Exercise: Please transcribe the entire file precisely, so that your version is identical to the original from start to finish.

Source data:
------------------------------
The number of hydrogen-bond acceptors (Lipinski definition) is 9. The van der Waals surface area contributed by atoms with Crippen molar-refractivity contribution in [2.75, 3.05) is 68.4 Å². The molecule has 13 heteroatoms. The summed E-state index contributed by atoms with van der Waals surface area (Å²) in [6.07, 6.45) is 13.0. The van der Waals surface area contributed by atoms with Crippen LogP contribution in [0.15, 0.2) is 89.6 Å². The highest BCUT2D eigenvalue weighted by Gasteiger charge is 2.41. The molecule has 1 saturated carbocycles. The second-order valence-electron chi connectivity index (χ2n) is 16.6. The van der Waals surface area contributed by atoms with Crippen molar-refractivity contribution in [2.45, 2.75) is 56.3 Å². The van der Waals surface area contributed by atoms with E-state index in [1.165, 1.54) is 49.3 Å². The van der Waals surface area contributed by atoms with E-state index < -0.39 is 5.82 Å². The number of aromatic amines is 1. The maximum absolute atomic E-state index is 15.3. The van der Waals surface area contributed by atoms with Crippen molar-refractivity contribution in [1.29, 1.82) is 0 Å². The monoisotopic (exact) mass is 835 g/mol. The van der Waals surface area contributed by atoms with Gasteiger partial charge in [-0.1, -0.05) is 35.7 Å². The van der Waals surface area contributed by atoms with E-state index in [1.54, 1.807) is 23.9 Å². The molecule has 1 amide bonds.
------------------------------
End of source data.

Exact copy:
The number of hydrogen-bond acceptors (Lipinski definition) is 9. The van der Waals surface area contributed by atoms with Crippen molar-refractivity contribution in [2.75, 3.05) is 68.4 Å². The molecule has 13 heteroatoms. The summed E-state index contributed by atoms with van der Waals surface area (Å²) in [6.07, 6.45) is 13.0. The van der Waals surface area contributed by atoms with Crippen LogP contribution in [0.15, 0.2) is 89.6 Å². The highest BCUT2D eigenvalue weighted by Gasteiger charge is 2.41. The molecule has 1 saturated carbocycles. The second-order valence-electron chi connectivity index (χ2n) is 16.6. The van der Waals surface area contributed by atoms with Crippen molar-refractivity contribution in [2.45, 2.75) is 56.3 Å². The van der Waals surface area contributed by atoms with E-state index in [1.165, 1.54) is 49.3 Å². The van der Waals surface area contributed by atoms with E-state index < -0.39 is 5.82 Å². The number of aromatic amines is 1. The maximum absolute atomic E-state index is 15.3. The van der Waals surface area contributed by atoms with Crippen molar-refractivity contribution in [1.29, 1.82) is 0 Å². The monoisotopic (exact) mass is 835 g/mol. The van der Waals surface area contributed by atoms with Gasteiger partial charge in [-0.1, -0.05) is 35.7 Å². The van der Waals surface area contributed by atoms with E-state index in [1.54, 1.807) is 23.9 Å². The molecule has 1 amide bonds.